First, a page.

Singapore's newly elected president, Halimah Yacob, is predicted on Monday to make Singapore's relations with Indonesia and other Muslim-majority countries better.
'The diplomacy conducted by Prime Minister Lee Hsien Loong with the new president believed could make a positive impact for Singapore,' said Indonesian Legislative Member from Commission 1, Hanafi Rais.
'Countries like Indonesia, Malaysia, Brunei, or Turkey will be better at looking at Singapore,' he said.
Indonesia, which was also led by a female president in 2001-2009, congratulated Singapore over Yacob's election.
International Relations Observer from Gadjah Mada University Muhadi Sugiono said that 63 years old Yacob is expected to be a figure that opens spaces for ethnic and religious equality in the Merlion country.
Despite a lot of hope for her, he said, the election of Muslim women from ethnic Malays is controversial.
Yacob became the only candidate considered by the local election commission to fulfill the terms of following the presidential election. While the other two failed candidates are Farid Khan and Salleh Marican. Thus, she was appointed as president without going through democratic elections.
Sugiono said this will be an obstacle for Yacob because acclamation elections are often seen as non-reflective of democracy and minimal legitimacy of citizens.
'It may be an obstacle to the legitimacy of Halimah Yacob,' Sugiono, who is also a lecturer at the Department of International Relations of Gadjah Mada University.
Through social media, Singaporeans expressed outrage over Halimah's presidency using the hashtag #NotMyPresident, the tagline that was also used after Donald Trump was elected president of the United States last year.
Nevertheless, Halimah's election in the long run is predicted as a pioneer for other ethnic groups outside of Chinese, who want to be the number one in the country.
Political contestation in Singapore, according to Muhadi, will be healthier in the future. 'I think it's not impossible because Singapore is basically a democratic country, despite its limitations,' said Sugiono.
Singapore established a presidential system to promote multicultural inclusiveness in the governance hierarchy by establishing candidates from the Malay community who can run for this year.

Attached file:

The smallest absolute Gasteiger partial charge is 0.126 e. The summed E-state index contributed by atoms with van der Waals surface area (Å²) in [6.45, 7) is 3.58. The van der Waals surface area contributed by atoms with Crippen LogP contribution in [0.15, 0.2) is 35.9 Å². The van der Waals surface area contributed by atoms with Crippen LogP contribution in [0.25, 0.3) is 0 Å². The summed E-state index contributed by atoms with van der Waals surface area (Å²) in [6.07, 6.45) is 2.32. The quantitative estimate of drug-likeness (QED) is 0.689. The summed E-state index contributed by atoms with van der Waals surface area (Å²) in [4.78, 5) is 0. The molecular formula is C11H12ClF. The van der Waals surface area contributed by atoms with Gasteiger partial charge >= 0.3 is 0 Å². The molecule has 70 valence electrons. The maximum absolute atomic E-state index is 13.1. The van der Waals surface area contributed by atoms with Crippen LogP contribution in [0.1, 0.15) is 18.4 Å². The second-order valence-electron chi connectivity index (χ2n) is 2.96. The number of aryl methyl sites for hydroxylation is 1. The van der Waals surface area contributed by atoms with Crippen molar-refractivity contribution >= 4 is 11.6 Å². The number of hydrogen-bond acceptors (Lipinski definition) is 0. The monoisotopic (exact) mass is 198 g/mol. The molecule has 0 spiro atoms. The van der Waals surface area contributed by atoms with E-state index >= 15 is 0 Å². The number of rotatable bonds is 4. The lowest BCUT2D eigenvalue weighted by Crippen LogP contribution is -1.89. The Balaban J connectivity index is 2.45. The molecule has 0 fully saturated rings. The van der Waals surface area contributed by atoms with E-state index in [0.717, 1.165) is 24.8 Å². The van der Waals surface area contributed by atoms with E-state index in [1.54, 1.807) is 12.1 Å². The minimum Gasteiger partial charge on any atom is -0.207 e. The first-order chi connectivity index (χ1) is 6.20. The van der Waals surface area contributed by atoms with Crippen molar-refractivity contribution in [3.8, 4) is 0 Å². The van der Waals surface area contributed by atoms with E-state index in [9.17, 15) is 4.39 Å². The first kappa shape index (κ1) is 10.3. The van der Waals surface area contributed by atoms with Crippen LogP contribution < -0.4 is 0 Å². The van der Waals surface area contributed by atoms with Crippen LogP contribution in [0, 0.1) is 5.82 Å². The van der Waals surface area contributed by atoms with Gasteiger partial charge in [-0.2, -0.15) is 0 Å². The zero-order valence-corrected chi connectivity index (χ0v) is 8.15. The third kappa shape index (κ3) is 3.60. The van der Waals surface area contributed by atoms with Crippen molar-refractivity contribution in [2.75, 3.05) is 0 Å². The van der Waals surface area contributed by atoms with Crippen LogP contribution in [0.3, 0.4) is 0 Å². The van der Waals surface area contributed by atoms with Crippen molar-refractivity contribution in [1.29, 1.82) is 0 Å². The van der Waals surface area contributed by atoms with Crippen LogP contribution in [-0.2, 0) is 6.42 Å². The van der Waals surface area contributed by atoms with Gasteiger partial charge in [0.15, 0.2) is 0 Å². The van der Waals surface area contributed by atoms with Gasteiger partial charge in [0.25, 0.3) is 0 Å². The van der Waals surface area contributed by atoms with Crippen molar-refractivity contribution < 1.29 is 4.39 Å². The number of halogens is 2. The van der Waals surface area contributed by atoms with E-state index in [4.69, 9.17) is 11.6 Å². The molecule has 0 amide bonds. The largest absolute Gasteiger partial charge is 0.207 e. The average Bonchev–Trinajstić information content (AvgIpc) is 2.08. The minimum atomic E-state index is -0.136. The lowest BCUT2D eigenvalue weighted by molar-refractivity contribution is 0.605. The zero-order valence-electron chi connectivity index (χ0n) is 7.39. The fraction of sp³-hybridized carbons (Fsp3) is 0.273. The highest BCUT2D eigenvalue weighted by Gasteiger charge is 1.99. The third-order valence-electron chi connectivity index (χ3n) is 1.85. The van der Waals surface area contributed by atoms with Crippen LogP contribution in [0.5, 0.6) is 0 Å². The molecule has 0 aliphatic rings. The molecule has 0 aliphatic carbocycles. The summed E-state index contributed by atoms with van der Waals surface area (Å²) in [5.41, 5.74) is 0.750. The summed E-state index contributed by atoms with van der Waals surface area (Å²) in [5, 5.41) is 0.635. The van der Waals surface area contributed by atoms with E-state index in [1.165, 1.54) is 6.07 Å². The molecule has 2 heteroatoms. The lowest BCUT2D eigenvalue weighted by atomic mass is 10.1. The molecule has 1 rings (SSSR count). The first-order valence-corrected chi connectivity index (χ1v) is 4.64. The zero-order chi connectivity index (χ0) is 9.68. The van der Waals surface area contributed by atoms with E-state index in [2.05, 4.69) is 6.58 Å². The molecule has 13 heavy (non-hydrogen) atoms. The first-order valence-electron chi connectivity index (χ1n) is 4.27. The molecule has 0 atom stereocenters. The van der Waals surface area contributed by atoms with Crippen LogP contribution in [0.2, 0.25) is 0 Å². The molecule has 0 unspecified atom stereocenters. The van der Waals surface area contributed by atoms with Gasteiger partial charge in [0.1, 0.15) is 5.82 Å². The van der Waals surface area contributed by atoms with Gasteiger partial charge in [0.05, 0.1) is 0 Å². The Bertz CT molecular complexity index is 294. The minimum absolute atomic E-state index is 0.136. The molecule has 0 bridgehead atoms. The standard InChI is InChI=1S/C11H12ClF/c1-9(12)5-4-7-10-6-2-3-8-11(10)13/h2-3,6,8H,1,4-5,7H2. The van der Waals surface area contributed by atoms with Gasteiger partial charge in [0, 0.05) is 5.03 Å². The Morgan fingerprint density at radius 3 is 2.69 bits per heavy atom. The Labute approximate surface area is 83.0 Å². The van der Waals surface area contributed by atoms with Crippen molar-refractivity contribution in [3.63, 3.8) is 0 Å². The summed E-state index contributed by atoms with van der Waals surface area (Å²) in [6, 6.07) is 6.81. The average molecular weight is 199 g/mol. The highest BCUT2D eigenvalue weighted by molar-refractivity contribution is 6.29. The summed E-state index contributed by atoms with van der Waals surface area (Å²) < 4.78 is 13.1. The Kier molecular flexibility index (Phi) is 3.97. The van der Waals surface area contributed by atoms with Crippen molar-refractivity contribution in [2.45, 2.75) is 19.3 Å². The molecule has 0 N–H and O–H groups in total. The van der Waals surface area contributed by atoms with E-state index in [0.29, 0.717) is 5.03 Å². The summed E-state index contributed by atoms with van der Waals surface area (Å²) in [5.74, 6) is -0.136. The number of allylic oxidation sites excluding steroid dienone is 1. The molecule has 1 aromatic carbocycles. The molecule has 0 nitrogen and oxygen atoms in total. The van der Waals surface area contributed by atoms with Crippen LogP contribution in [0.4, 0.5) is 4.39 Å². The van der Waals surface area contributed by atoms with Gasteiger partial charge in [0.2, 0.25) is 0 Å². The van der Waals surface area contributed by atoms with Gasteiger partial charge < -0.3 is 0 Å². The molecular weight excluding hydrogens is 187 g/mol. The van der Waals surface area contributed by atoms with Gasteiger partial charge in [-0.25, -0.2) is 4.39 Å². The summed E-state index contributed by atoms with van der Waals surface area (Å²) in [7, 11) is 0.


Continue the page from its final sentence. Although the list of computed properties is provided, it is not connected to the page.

Singapore has four ethnicities: China, Malay, India and 'Others'.
The position of the President of Singapore is ceremonial but much stronger than the ceremonial presidency in another country.
The President of Singapore has the right to veto the state finances and state budget, the appointment of public officials such as the Chief of the Supreme Court, the Attorney General, the Commander of the Armed Forces.
The President can also veto Draft Law (draft) proposed by parliament.
Since being named as the only candidate in the presidential election, local mass media reveal Yacob's background.
She is the youngest of five brothers, born August 23, 1954. Being an orphan since the age of eight, Halimah lives in a one-room apartment with her four brothers. His mother sold tradisional food 'nasi padang' to support Halimah and her brothers.
Until now, Yacob has remained in a flat house in northern Singapore with her husband, Mohamed Abdullah Alhabshee. They have five children.
She successfully studied at the Faculty of Law of the University of Singapore and then received a scholarship from the Islamic Religious Council of Singapore.
Before entering politics, Yacob began her career in the legal division of the National Trades Union Congress in 1978. She was heavily involved in the struggle for the rights of the workers.
It was in the organization that Yacob was elected Deputy Secretary General, which then paved the way for her to be a politician. She began her career as a politician in 2001, as the first Malay woman to become a member of parliament.
Before Yacob, the ethnic Malay who first became President of Singapore was Yusof Ishak. He took office in early independence on 9 August 1965, after the country broke away from Malaysia.
By Ainur Rohmah in Yogyakarta, Indonesia